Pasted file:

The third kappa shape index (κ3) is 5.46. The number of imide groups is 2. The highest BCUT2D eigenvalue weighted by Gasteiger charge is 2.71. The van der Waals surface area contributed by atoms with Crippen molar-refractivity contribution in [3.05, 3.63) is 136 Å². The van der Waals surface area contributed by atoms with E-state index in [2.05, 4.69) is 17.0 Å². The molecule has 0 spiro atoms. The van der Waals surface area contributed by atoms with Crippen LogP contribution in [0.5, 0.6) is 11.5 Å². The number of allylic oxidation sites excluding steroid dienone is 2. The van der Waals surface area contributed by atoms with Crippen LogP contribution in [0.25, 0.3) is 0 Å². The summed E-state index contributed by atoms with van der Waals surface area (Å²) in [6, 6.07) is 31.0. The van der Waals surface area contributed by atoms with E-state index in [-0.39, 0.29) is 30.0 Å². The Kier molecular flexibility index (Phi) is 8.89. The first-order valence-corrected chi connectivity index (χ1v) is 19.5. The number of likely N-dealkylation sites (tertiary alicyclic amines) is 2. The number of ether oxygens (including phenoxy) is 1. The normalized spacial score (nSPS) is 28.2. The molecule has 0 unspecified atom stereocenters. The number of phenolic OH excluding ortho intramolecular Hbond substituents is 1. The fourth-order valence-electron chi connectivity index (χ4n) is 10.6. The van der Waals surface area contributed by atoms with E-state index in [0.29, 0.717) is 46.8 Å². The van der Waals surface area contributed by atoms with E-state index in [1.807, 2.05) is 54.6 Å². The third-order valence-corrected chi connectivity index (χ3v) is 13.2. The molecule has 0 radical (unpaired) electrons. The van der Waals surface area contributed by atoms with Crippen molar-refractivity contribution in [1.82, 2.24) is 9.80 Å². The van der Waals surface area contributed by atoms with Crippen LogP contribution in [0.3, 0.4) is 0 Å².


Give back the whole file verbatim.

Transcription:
The third kappa shape index (κ3) is 5.46. The number of imide groups is 2. The highest BCUT2D eigenvalue weighted by Gasteiger charge is 2.71. The van der Waals surface area contributed by atoms with Crippen molar-refractivity contribution in [3.05, 3.63) is 136 Å². The van der Waals surface area contributed by atoms with E-state index in [2.05, 4.69) is 17.0 Å². The molecule has 0 spiro atoms. The van der Waals surface area contributed by atoms with Crippen LogP contribution in [0.5, 0.6) is 11.5 Å². The number of allylic oxidation sites excluding steroid dienone is 2. The van der Waals surface area contributed by atoms with Crippen LogP contribution in [0.25, 0.3) is 0 Å². The summed E-state index contributed by atoms with van der Waals surface area (Å²) in [6, 6.07) is 31.0. The van der Waals surface area contributed by atoms with E-state index in [-0.39, 0.29) is 30.0 Å². The Kier molecular flexibility index (Phi) is 8.89. The first-order valence-corrected chi connectivity index (χ1v) is 19.5. The number of likely N-dealkylation sites (tertiary alicyclic amines) is 2. The number of ether oxygens (including phenoxy) is 1. The normalized spacial score (nSPS) is 28.2. The molecule has 0 unspecified atom stereocenters. The number of phenolic OH excluding ortho intramolecular Hbond substituents is 1. The fourth-order valence-electron chi connectivity index (χ4n) is 10.6. The van der Waals surface area contributed by atoms with E-state index in [0.29, 0.717) is 46.8 Å². The van der Waals surface area contributed by atoms with E-state index in [1.807, 2.05) is 54.6 Å². The third-order valence-corrected chi connectivity index (χ3v) is 13.2. The molecule has 0 radical (unpaired) electrons. The van der Waals surface area contributed by atoms with Crippen molar-refractivity contribution in [1.82, 2.24) is 9.80 Å². The van der Waals surface area contributed by atoms with Crippen LogP contribution in [0.3, 0.4) is 0 Å².